The top prosecutor in Omaha, Neb., will request a grand jury to take a second look at the shooting of James Scurlock, a 22-year-old African-American man who was killed by a white bar owner Saturday night as George Floyd protests in the city turned violent.
Douglas County District Attorney Don Kleine had released the shooting suspect Jake Gardner from custody on Monday, ruling that he acted in self defense.
Across the city, there are spray-painted signs on boarded up shopfronts and makeshift memorials that say "His Name is James." The apparent reversal by the authorities in favor of a broader investigation is being met with some hope.
Birthplace of Malcolm X
The historically segregated African-American neighborhood of North Omaha is where Malcolm X was born. Not far from his memorial center and museum, is the Culxr House, a space for artists and activists.
It's been transformed into a staging area for Omaha's demonstrations. Activists unload cases of donated bottled water and gatorade. There are boxes of rubber gloves, masks and first aid kits on the carpet.
"We've been dancing this dance for 50 years," longtime local civil rights activist Michelle Troxclair tells some of the younger people gathered.
For Omaha's African-American leaders, Saturday's shooting of James Scurlock is a reminder of what they say has been a legacy of violence and police brutality in this conservative-leaning Midwestern city.
Last year, the community marked the 100-year anniversary of a lynching that occurred on the courthouse steps after a black man was accused of raping a white woman without evidence. Troxclair points more recently to 1969, when Vivian Strong, a 14-year-old black girl, was shot without warning by police.
It sparked three days of riots.
These last six days of heated protests across Omaha are a response to what Troxclair sees as the country lurching backwards.
"The election of Donald Trump is a backlash and an outward assault on the perceived loss of power of white people in this country," she says. "They are terrified and there's nothing scarier than scared white people."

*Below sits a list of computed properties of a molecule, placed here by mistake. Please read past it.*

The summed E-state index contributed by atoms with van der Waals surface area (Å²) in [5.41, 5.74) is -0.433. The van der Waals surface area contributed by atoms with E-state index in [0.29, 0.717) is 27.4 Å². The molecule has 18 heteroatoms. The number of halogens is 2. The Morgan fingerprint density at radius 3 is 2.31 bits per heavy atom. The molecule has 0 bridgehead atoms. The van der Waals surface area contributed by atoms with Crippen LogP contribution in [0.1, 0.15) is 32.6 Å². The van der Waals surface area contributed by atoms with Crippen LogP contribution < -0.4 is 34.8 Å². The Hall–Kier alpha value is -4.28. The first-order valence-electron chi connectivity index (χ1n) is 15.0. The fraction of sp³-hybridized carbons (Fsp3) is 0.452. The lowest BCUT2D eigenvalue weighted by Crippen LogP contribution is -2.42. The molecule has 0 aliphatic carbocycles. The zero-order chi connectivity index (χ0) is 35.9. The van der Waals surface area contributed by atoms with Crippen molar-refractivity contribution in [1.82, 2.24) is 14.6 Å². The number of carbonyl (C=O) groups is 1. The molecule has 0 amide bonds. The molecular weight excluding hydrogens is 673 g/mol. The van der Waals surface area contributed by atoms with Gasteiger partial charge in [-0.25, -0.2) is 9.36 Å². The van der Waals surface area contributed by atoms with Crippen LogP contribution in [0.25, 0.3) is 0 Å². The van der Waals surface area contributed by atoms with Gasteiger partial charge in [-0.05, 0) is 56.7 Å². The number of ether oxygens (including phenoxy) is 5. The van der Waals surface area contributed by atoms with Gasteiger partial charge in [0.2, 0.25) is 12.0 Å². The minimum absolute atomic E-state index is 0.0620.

The white bar owner who was in a scuffle with James Scurlock — Jake Gardner — has said he shot him because he feared for his life. Some blurry cell phone video of the evidence has gone viral. Omaha police are now pleading with the public to come forward with any more evidence from that night. Eyewitnesses told NPR the atmosphere in front of the bar's smashed windows leading up to the shooting was racially charged.
Since then, there's been an overwhelming police presence in the streets: cops in riot gear supported by the National Guard have shown up in force in the evenings, following peaceful protests during the day. Curfews will again be enforced Friday night in the city's Old Market district, site of the Scurlock killing.
Local Black Lives Matter activists describe the large police presence as chilling.
You can't not look at the big red hemorrhage in community organizer Morgann Freeman's right eye. She got it after tear gas caused her to fall to the street.
"It looks worse than it is, but, to be frank, I am looking forward to seeing and talking to our political leadership," Freeman says. "I want to literally look them in the eye so they see what they did."